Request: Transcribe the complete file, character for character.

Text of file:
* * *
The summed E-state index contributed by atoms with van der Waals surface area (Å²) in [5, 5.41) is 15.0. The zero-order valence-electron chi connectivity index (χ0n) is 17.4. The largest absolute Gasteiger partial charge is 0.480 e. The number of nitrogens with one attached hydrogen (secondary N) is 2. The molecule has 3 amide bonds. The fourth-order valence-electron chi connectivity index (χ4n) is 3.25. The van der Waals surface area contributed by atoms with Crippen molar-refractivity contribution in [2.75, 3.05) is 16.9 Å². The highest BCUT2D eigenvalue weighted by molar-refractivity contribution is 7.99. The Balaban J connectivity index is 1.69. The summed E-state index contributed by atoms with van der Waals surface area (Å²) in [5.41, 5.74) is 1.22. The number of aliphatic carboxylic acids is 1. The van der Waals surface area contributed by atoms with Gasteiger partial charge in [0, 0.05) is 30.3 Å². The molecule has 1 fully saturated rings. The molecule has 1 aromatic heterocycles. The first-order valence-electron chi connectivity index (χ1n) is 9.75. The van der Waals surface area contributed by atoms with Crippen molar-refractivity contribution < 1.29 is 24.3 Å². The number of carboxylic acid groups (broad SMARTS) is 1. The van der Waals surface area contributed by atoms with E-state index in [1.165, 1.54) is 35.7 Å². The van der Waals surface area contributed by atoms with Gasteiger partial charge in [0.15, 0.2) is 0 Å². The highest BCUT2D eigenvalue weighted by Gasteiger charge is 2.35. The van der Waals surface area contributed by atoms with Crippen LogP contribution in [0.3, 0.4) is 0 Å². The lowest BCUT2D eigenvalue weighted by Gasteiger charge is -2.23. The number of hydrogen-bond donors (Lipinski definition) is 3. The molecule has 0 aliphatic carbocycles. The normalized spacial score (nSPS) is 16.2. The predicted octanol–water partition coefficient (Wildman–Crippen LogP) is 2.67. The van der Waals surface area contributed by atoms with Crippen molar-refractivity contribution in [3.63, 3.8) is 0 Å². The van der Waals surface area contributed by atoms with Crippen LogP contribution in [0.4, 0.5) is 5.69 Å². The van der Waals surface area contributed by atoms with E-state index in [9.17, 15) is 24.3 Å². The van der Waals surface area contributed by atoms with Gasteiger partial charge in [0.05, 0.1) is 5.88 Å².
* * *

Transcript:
The summed E-state index contributed by atoms with van der Waals surface area (Å²) in [5, 5.41) is 15.0. The zero-order valence-electron chi connectivity index (χ0n) is 17.4. The largest absolute Gasteiger partial charge is 0.480 e. The number of nitrogens with one attached hydrogen (secondary N) is 2. The molecule has 3 amide bonds. The fourth-order valence-electron chi connectivity index (χ4n) is 3.25. The van der Waals surface area contributed by atoms with Crippen molar-refractivity contribution in [2.75, 3.05) is 16.9 Å². The highest BCUT2D eigenvalue weighted by molar-refractivity contribution is 7.99. The Balaban J connectivity index is 1.69. The summed E-state index contributed by atoms with van der Waals surface area (Å²) in [5.41, 5.74) is 1.22. The number of aliphatic carboxylic acids is 1. The van der Waals surface area contributed by atoms with Gasteiger partial charge in [0, 0.05) is 30.3 Å². The molecule has 1 fully saturated rings. The molecule has 1 aromatic heterocycles. The first-order valence-electron chi connectivity index (χ1n) is 9.75. The van der Waals surface area contributed by atoms with Crippen molar-refractivity contribution < 1.29 is 24.3 Å². The number of carboxylic acid groups (broad SMARTS) is 1. The van der Waals surface area contributed by atoms with E-state index in [1.165, 1.54) is 35.7 Å². The van der Waals surface area contributed by atoms with Gasteiger partial charge in [0.15, 0.2) is 0 Å². The highest BCUT2D eigenvalue weighted by Gasteiger charge is 2.35. The van der Waals surface area contributed by atoms with Crippen LogP contribution in [0.3, 0.4) is 0 Å². The lowest BCUT2D eigenvalue weighted by Gasteiger charge is -2.23. The number of hydrogen-bond donors (Lipinski definition) is 3. The molecule has 0 aliphatic carbocycles. The normalized spacial score (nSPS) is 16.2. The predicted octanol–water partition coefficient (Wildman–Crippen LogP) is 2.67. The van der Waals surface area contributed by atoms with Crippen molar-refractivity contribution in [3.63, 3.8) is 0 Å². The van der Waals surface area contributed by atoms with Crippen LogP contribution in [0.4, 0.5) is 5.69 Å². The van der Waals surface area contributed by atoms with E-state index in [9.17, 15) is 24.3 Å². The van der Waals surface area contributed by atoms with Gasteiger partial charge in [0.05, 0.1) is 5.88 Å².